Another pet peeve of mine is price. It is like it is a big secret. It is rare to see plow prices advertised. Now I know recently that Douglas Dynamics, LLC (who owns Western, Fisher, and Blizzard plows) has started a MAPP rule. That means that dealers cannot advertise price. They can only advertise "Suggested List Price" for those 3 brands, BUT if you call a dealer, that dealer should easily be able to give you a price. Most plow manufacturers update pricing once and sometimes (rarely) twice a year. Getting a price should not be difficult. As long as the dealer knows what vehicle you have, and what plow you want to put on it, they should be able to give you a price.
I had a customer call from Delaware. We are in New Jersey, and he was ready to come here for a plow because he was tired of the local dealer lying and ridiculous prices he was getting locally. After he made an appointment and gave us a deposit, he went online and found the nearest 5 dealers to US. He called them to try and get prices. Long story short, NOT ONE of them would give him a price over the phone. Am I the only one that finds that odd? Again, do your homework.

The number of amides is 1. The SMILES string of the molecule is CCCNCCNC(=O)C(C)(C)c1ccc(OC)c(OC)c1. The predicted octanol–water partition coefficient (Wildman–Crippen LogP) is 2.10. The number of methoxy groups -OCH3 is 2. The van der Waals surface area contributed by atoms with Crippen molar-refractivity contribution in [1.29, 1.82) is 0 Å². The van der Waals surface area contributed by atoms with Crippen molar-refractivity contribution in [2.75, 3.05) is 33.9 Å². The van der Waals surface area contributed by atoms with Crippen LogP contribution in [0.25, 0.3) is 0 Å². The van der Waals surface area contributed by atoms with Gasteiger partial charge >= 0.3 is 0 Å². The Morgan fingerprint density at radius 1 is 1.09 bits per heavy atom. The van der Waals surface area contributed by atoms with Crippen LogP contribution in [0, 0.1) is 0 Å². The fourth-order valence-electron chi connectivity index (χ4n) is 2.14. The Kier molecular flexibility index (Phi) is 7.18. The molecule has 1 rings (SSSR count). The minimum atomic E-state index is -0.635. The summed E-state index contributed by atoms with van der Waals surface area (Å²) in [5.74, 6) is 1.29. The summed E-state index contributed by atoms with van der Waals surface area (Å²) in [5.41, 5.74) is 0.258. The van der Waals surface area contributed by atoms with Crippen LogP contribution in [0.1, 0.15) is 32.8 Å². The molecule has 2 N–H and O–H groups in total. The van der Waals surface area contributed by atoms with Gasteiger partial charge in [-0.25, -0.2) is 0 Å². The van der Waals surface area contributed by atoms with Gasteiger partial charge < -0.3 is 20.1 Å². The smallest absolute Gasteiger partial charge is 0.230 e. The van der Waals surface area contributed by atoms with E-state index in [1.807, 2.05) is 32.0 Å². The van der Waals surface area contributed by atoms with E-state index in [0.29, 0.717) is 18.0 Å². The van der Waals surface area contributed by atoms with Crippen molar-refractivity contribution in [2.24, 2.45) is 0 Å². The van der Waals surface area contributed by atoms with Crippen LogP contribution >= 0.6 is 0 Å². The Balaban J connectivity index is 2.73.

Once you know what brand(s) of plow you are interested in, start checking out the dealers that sell them. Gather all the information you can, and then make a list of who you would go to first, but most importantly, FORGET THE PRICES, and base your decision on the dealer. When you have your list, look at number two, because you want to be sure that another one of the dealers on your list also works on whatever brand plow you buy in case you find out that your first choice was a bad one after you buy your new plow.
Plow Warranty - Comparing 6'8" and 7' non-commercial use complete plows
Blizzard - 2 Years
BOSS - 2 Years
Fisher - Homesteader Plow - 1 Year
Meyer - 3 Years on all non wear items, 5 Years on all welds and structural steel
Western - Suburbanite Plow - 1 Year
Of course they all have fine print, but these are the basic coverage periods listed on their respective web sites.
Now, it is a fact that we only sell Meyer Snow Plows, but, I hope I gave you unbiased information in this article.
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Author: Chuck Smith